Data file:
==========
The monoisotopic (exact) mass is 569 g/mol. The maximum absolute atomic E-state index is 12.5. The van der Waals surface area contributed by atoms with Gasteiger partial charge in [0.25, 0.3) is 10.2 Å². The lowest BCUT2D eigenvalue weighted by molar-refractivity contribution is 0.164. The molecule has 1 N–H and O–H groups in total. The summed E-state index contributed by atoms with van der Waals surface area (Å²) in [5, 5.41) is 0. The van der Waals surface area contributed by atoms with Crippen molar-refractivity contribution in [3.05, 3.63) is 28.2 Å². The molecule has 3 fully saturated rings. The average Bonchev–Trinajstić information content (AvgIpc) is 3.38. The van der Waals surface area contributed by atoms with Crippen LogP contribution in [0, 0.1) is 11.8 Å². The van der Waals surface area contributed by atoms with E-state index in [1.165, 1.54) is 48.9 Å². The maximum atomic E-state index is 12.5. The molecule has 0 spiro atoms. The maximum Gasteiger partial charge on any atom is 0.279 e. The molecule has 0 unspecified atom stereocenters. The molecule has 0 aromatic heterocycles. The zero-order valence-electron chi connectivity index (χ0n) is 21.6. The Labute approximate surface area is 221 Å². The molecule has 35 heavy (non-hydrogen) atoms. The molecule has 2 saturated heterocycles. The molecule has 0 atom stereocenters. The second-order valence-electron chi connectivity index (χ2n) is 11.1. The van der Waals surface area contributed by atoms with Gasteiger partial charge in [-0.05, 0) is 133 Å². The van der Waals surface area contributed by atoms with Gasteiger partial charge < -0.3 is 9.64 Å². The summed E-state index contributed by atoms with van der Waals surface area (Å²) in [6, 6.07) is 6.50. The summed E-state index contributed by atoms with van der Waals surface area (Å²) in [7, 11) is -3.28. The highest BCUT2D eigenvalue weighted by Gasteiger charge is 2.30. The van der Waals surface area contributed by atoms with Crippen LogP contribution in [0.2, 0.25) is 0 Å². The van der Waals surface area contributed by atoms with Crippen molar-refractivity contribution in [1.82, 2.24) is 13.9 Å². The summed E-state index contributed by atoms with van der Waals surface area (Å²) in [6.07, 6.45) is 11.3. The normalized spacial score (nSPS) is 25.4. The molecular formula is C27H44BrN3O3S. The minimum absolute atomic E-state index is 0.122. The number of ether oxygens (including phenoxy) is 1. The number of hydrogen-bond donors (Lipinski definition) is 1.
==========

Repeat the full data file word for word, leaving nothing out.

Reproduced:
The monoisotopic (exact) mass is 569 g/mol. The maximum absolute atomic E-state index is 12.5. The van der Waals surface area contributed by atoms with Gasteiger partial charge in [0.25, 0.3) is 10.2 Å². The lowest BCUT2D eigenvalue weighted by molar-refractivity contribution is 0.164. The molecule has 1 N–H and O–H groups in total. The summed E-state index contributed by atoms with van der Waals surface area (Å²) in [5, 5.41) is 0. The van der Waals surface area contributed by atoms with Crippen molar-refractivity contribution in [3.05, 3.63) is 28.2 Å². The molecule has 3 fully saturated rings. The average Bonchev–Trinajstić information content (AvgIpc) is 3.38. The van der Waals surface area contributed by atoms with Crippen LogP contribution in [0, 0.1) is 11.8 Å². The van der Waals surface area contributed by atoms with E-state index in [1.165, 1.54) is 48.9 Å². The maximum atomic E-state index is 12.5. The molecule has 0 spiro atoms. The maximum Gasteiger partial charge on any atom is 0.279 e. The molecule has 0 unspecified atom stereocenters. The molecule has 0 aromatic heterocycles. The zero-order valence-electron chi connectivity index (χ0n) is 21.6. The Labute approximate surface area is 221 Å². The molecule has 35 heavy (non-hydrogen) atoms. The molecule has 2 saturated heterocycles. The molecule has 0 atom stereocenters. The second-order valence-electron chi connectivity index (χ2n) is 11.1. The van der Waals surface area contributed by atoms with Gasteiger partial charge in [-0.05, 0) is 133 Å². The van der Waals surface area contributed by atoms with Gasteiger partial charge < -0.3 is 9.64 Å². The summed E-state index contributed by atoms with van der Waals surface area (Å²) in [6, 6.07) is 6.50. The summed E-state index contributed by atoms with van der Waals surface area (Å²) in [7, 11) is -3.28. The highest BCUT2D eigenvalue weighted by Gasteiger charge is 2.30. The van der Waals surface area contributed by atoms with Crippen LogP contribution in [0.2, 0.25) is 0 Å². The van der Waals surface area contributed by atoms with Crippen molar-refractivity contribution in [1.82, 2.24) is 13.9 Å². The summed E-state index contributed by atoms with van der Waals surface area (Å²) in [6.07, 6.45) is 11.3. The normalized spacial score (nSPS) is 25.4. The molecular formula is C27H44BrN3O3S. The minimum absolute atomic E-state index is 0.122. The number of ether oxygens (including phenoxy) is 1. The number of hydrogen-bond donors (Lipinski definition) is 1.